This book has been recommended by several sources.  It looks promising– nice and thick and fantasy.  Unfortunately, I hate the main character.  I hate the love interest who never actually developed into a love interest except through unclear hints.  I hate the side characters.  I hate the portrayal of all the characters.  I dislike the morals, the dialogue, everything.  It could have been done well… but it isn’t.  I can’t get through it.

Dune, by Frank Herbert

Supposedly the greatest science fiction novel ever.  Is it?  I don’t know.  I haven’t gotten past the first five chapters.  It isn’t like the first few books, which I disliked characters and style and such– with Dune, it’s simply the size.  I don’t have time for such an enormous book.

Those four books are the bane of my existence.  I will probably finish each of them, but will I go back for more?  No.  Except perhaps Dune.


36 thoughts on “The Books I’m Not Reading

  1. A lot of things seem to be the bane of your existence. Or was that some other people?

    And…so these are book reviews, of sorts? Basically, “Liam-was-out-of-post-ideas-so-he-decided-to-make-sure-no-one-would-ever-read-these-books”?

  2. I’ve heard of Dune, but none of the others….

    Honestly, the cover of the second one would scare me away. I know, never judge a book by it’s cover, but books with covers like that aren’t generally my style….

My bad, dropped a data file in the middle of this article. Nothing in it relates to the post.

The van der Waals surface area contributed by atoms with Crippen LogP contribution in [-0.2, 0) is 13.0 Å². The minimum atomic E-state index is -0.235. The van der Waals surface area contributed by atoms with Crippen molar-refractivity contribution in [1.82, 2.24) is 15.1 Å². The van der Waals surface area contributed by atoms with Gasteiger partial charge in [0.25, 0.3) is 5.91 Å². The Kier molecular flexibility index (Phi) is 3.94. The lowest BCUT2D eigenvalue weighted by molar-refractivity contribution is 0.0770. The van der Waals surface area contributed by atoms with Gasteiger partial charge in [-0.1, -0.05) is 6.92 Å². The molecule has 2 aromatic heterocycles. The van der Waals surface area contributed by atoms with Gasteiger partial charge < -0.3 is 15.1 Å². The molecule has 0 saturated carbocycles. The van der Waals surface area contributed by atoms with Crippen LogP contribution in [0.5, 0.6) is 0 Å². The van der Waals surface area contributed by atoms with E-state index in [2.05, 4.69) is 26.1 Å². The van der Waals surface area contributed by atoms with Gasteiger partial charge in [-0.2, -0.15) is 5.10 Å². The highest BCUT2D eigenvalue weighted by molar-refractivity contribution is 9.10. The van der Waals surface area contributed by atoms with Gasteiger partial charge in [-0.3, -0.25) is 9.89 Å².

1. Are you just not interested in it enough to read something that long right now? You’ve read War and Peace 4 times and Les-Mis. Length shouldn’t be the entire problem.

        Speaking of The Brick, have you read anything else by VIctor Hugo?

      2. Only twice on War and Peace. But yes, I don’t have the time right now. Both of those counted as assigned reading and part of school. Though the school year is coming to an end, I can’t pass Dune off as a classic just yet.


      3. I thought I read where you said 4 times. Some comment conversation of bygone days. Between you and Charley, I think. But I’m not argueing. I’m just saying why I said 4.

  3. Oh gosh, owwww. I looove Finnikin of the Rock. Thank goodness there are billions of authors out there who write billions of different kinds of books so all readers can be (semi) satisfied. The only book I’ve ever thrown was Elsewhere by Gabrielle Zevin, because I realized I was plotting to write a mean review and that was the only reason I wanted to finish. Decided that was mean. 😉 So I stopped.